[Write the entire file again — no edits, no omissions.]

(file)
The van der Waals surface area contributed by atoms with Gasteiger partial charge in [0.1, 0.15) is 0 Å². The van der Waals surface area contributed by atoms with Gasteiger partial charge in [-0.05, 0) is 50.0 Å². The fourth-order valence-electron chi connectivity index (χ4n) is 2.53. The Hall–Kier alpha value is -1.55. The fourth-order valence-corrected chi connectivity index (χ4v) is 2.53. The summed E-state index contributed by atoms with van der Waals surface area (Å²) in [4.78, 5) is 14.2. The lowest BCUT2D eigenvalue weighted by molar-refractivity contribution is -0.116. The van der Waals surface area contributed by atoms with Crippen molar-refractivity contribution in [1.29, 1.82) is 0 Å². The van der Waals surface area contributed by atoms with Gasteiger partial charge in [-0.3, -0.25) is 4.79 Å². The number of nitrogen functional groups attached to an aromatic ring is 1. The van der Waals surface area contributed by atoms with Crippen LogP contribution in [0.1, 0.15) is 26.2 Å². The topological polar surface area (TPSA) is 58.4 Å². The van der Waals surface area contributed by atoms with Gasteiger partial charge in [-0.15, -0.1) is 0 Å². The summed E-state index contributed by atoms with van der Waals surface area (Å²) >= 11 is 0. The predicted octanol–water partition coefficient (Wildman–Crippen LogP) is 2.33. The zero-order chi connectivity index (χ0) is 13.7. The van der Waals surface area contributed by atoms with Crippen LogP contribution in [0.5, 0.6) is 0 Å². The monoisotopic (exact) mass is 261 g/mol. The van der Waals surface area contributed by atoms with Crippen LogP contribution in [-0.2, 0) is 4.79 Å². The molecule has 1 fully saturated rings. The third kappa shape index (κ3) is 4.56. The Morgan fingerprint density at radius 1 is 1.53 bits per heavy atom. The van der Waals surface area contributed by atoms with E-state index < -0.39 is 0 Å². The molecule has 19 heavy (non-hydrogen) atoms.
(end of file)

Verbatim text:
The van der Waals surface area contributed by atoms with Gasteiger partial charge in [0.1, 0.15) is 0 Å². The van der Waals surface area contributed by atoms with Gasteiger partial charge in [-0.05, 0) is 50.0 Å². The fourth-order valence-electron chi connectivity index (χ4n) is 2.53. The Hall–Kier alpha value is -1.55. The fourth-order valence-corrected chi connectivity index (χ4v) is 2.53. The summed E-state index contributed by atoms with van der Waals surface area (Å²) in [4.78, 5) is 14.2. The lowest BCUT2D eigenvalue weighted by molar-refractivity contribution is -0.116. The van der Waals surface area contributed by atoms with Crippen molar-refractivity contribution in [1.29, 1.82) is 0 Å². The van der Waals surface area contributed by atoms with Gasteiger partial charge in [-0.3, -0.25) is 4.79 Å². The number of nitrogen functional groups attached to an aromatic ring is 1. The van der Waals surface area contributed by atoms with Crippen LogP contribution in [0.1, 0.15) is 26.2 Å². The topological polar surface area (TPSA) is 58.4 Å². The van der Waals surface area contributed by atoms with Gasteiger partial charge in [-0.15, -0.1) is 0 Å². The summed E-state index contributed by atoms with van der Waals surface area (Å²) >= 11 is 0. The predicted octanol–water partition coefficient (Wildman–Crippen LogP) is 2.33. The zero-order chi connectivity index (χ0) is 13.7. The van der Waals surface area contributed by atoms with Crippen LogP contribution in [0.5, 0.6) is 0 Å². The monoisotopic (exact) mass is 261 g/mol. The van der Waals surface area contributed by atoms with Crippen LogP contribution in [-0.2, 0) is 4.79 Å². The molecule has 1 fully saturated rings. The third kappa shape index (κ3) is 4.56. The Morgan fingerprint density at radius 1 is 1.53 bits per heavy atom. The van der Waals surface area contributed by atoms with E-state index < -0.39 is 0 Å². The molecule has 19 heavy (non-hydrogen) atoms.